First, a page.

Ongoing efforts by trade and scholarly publishers to demand higher prices for their digitized content and the growing, if flawed, perception that new technologies have made the information function of libraries obsolete have put librarians on the defensive. New devices and methods to deliver the entertainment and information people want have rekindled ancient debates about the mission of the library.
To mollify a chorus of protests from some of the intellectual elite of the city and the nation, Tony Marx, president of the New York Public Library (NYPL), got Abby and Howard Milstein to put up the money to make space at 42nd Street to store 3.3 million volumes of 4.5 million planned for remote storage. It was an expensive but responsive move, but it wasn’t enough to satisfy Ada Louise Huxtable, the grand dame of architectural critics who writes for Rupert Murdoch’s Wall Street Journal (WSJ).
The cheering echoes still throughout librarianship. Recent court decisions—such as the HathiTrust’s win over the Authors Guild—strengthen the use of the concept of “fair use” to exempt from copyright the reproduction of material, liberate the free digitization of so-called “orphan works,” and allow free public access to the results. Yet even those cheering the loudest caution that there are still no definitive rules to apply to these victories. The victories are yet evidence of the value of well-organized efforts to prevent copyright from locking up our intellectual and cultural resources. The leaders of the Library Copyright Alliance (LCA), comprised of the Association of Research Libraries, the American Library Association (ALA), and the Association of College and Research Libraries (an ALA division), deserve the cheers and the continuing support of librarians.
I was overjoyed when John Chrastka emailed to tell me about EveryLibrary, the new political action committee (PAC) he had just created. EveryLibrary will raise funds nationally and spend them on local library ballot initiatives like tax rates, bonds, and other referenda. It is difficult to understand why none of us in the profession nor our organizations did this decades ago.
The library profession’s advocacy efforts have had very little impact. Why we have not addressed this obvious problem more aggressively is a mystery. Of course, there have been some successes, especially at the local level. They have been good enough to show us that the great reservoir of public support for public libraries is still full and can be tapped. Still, the profession simply has not found a way to tap that public support to influence the political process.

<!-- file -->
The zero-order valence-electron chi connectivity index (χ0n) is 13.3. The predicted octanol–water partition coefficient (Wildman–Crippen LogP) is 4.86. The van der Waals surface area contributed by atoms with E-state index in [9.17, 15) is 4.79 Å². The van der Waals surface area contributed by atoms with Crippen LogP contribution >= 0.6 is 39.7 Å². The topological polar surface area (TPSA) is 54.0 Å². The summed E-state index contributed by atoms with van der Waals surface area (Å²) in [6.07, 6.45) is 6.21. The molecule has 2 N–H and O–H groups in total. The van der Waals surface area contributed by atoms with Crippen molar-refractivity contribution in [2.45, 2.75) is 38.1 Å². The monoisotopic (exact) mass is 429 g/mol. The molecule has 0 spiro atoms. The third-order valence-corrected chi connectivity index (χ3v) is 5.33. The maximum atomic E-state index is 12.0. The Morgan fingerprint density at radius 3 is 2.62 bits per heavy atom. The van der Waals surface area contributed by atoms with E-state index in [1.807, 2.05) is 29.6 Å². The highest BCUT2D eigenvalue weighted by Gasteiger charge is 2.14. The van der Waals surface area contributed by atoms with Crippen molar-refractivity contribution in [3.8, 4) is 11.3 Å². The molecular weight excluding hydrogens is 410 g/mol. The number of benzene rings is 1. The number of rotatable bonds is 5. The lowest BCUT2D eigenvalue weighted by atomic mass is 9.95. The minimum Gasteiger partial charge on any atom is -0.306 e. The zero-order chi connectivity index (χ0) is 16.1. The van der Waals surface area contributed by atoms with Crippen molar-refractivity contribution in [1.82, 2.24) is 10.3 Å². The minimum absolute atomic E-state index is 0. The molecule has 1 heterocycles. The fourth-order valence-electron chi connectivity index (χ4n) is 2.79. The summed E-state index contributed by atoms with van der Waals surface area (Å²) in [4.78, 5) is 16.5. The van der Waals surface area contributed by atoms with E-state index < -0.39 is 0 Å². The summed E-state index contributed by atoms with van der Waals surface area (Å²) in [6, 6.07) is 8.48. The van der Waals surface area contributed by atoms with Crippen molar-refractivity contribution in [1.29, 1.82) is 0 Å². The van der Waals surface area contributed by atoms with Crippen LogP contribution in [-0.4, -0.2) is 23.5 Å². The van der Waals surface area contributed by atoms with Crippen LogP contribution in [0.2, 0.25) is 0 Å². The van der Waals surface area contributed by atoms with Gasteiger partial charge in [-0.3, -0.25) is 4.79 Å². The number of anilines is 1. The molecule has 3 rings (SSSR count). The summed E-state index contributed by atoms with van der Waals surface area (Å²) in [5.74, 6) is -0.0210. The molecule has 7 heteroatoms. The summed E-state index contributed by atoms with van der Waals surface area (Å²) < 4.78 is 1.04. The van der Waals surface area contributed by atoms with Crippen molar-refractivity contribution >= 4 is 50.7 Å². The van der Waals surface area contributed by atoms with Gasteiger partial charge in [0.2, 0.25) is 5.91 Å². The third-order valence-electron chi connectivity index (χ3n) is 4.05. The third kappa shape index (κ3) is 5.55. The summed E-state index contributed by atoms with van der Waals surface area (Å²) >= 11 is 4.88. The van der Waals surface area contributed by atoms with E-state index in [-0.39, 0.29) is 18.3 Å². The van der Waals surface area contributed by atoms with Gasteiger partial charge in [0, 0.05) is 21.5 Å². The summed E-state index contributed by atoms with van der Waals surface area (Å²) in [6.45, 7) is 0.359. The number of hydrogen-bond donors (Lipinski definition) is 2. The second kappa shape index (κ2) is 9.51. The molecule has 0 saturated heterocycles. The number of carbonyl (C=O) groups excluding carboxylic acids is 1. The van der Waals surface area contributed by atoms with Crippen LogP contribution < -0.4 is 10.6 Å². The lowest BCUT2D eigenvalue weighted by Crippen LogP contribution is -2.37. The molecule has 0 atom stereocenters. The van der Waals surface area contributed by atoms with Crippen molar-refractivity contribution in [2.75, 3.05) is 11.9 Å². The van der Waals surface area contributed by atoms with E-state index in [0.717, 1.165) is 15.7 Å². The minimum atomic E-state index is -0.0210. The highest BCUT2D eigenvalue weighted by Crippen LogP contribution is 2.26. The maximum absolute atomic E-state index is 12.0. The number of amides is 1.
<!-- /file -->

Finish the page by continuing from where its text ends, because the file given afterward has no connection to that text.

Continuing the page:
Programs for the public have always been a staple of American library service. New needs brought on by an economic downturn, a shift to digital devices, and an onslaught of immigration have given library programs greater importance than ever in the array of offerings public libraries provide. The result has been development of new best practices to make library programs much more popular with the public and much more useful in providing things people want and need. [...]
It was very good news when Mary Frances Cooper, a librarian, was appointed the 11th director of the Carnegie Library of Pittsburgh (CLP) in January. I was never totally comfortable when CLP was directed by a nonlibrarian from business, even though that great library, built by Pittsburgh steel magnate Andrew Carnegie, is symbolic of all the public/private partnerships so crucial to the public good in America.
When governments run the corporations, it is communism. When corporations run the governments, as Mussolini showed us, it is fascism. To keep our society between and away from those extremes, we need a humane, socially, politically, and economically responsible entrepreneurial capitalism. That is a paraphrase of some of what Robert F. Kennedy Jr. said in his keynote speech at the recent conference of the Public Library Association (PLA) in Philadelphia. I didn’t record his exact words, but that is what I took away.